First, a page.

Jtekt Torsen innovates to counter consequences diesel crisis
The plant in Strépy was built 30 years ago by American company Gleason. The Japanese conglomerate, Jtekt, took over in 2006. Following the 2008 financial crisis, the plant saw its turnover drop. The Japanese decided to restructure and fully automate. While in 2006 only one simple robot was used, today 33 highly technological robots do almost everything.
The plant runs day and night, and hardly any people are to be seen. “Only human control is not enough. Because of the wage cost in Belgium, we can’t use people for jobs with low added value. Robots take over the unqualified work and help increase quality,” says plant director Etienne Merlin (39).
Because of the automatization, Jtekt Torsen has shown substantial growth for years. Recently, it was named ‘Factory of the Future’ by technology federation Agoria.
Not fewer but different jobs
The introduction of robots also created jobs in the plant. While it employed 110 people after restructuring ten years ago, today 190 employees work there.
“When I hear people talk about robots, I often hear anxiousness,” Merlin says. “But the opposite is true. The further development goes, the more staff is needed. Countries with the highest grade of robotics, like Japan, South-Korea, and Germany hardly have any unemployment.”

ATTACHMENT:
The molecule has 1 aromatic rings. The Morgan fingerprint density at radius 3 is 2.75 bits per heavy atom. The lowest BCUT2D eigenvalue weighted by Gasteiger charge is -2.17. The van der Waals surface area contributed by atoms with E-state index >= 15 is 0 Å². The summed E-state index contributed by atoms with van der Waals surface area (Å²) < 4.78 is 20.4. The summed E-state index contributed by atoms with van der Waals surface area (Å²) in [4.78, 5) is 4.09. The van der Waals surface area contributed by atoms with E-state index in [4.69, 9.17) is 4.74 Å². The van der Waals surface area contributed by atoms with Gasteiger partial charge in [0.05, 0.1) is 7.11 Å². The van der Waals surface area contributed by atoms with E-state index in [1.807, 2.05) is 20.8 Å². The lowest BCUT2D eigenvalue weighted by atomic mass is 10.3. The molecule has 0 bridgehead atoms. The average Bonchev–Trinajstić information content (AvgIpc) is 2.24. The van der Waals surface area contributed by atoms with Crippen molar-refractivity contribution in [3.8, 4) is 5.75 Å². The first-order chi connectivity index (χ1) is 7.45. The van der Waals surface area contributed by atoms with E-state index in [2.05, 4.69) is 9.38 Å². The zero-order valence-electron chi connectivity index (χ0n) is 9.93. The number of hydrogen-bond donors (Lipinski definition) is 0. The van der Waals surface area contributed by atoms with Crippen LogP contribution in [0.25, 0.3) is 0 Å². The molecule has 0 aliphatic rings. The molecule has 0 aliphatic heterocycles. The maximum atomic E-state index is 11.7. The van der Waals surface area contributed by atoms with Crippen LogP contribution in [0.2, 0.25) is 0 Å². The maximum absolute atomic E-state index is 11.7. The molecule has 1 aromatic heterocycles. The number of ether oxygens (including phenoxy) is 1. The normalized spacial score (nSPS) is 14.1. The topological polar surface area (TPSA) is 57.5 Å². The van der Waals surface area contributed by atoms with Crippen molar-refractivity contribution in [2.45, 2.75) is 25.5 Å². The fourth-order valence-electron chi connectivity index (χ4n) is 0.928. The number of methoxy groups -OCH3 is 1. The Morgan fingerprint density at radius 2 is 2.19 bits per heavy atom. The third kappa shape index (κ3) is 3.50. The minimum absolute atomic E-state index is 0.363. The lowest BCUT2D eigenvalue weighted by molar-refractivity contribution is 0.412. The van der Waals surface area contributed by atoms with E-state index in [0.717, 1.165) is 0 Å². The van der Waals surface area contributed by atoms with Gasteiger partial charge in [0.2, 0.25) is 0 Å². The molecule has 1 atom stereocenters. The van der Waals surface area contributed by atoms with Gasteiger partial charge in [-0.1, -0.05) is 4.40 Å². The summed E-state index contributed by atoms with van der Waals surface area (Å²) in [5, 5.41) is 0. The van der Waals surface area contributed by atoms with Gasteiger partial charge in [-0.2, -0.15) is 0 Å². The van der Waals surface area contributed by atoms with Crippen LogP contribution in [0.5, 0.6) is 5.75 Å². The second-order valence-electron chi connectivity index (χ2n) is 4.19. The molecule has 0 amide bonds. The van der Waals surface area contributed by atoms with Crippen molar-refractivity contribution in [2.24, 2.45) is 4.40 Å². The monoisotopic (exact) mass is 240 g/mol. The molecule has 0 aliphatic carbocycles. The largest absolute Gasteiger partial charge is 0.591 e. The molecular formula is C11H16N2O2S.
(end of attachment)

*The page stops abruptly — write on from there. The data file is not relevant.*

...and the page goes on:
The plant director is not afraid of job losses. “The work here used to be very repetitive and not humane. Our staff has increased, but we now need other competencies, like maintenance technicians and programmers.”
And yet, the Jtekt Torsen plant has had a rough couple of years, feeling the backlash of the VW dieselgate crisis. Limited-slip differentials are useful in high-torque models, often diesel-powered. In 2018, turnover in Strépy dropped by 15% to 33 million euros. Slow sales of Audi models, accounting for three-quarters of the plant’s volume, lead to a 3,5 million euros decrease. The plant’s 2,7 million euros profit in 2016 turned into a million-dollar loss last year.
For the time being, the plant continues to focus on parts for diesel cars, although it is uncertain which cars consumers will buy in the future. “Today, 1% of the European car park is electric, while 99% has a combustion engine. Our strategy is to cater to the 99%,” says Merlin.
However, Jtekt wants to diversify its offer faster than expected. The development center on the site is developing a differential for electric cars. It should be available from 2021. “Our know-how is centered around mechanics with high precision, which are also needed in electric cars. They can accelerate fast from a standstill. If the electric car becomes a success, our differentials have a lot more potential.”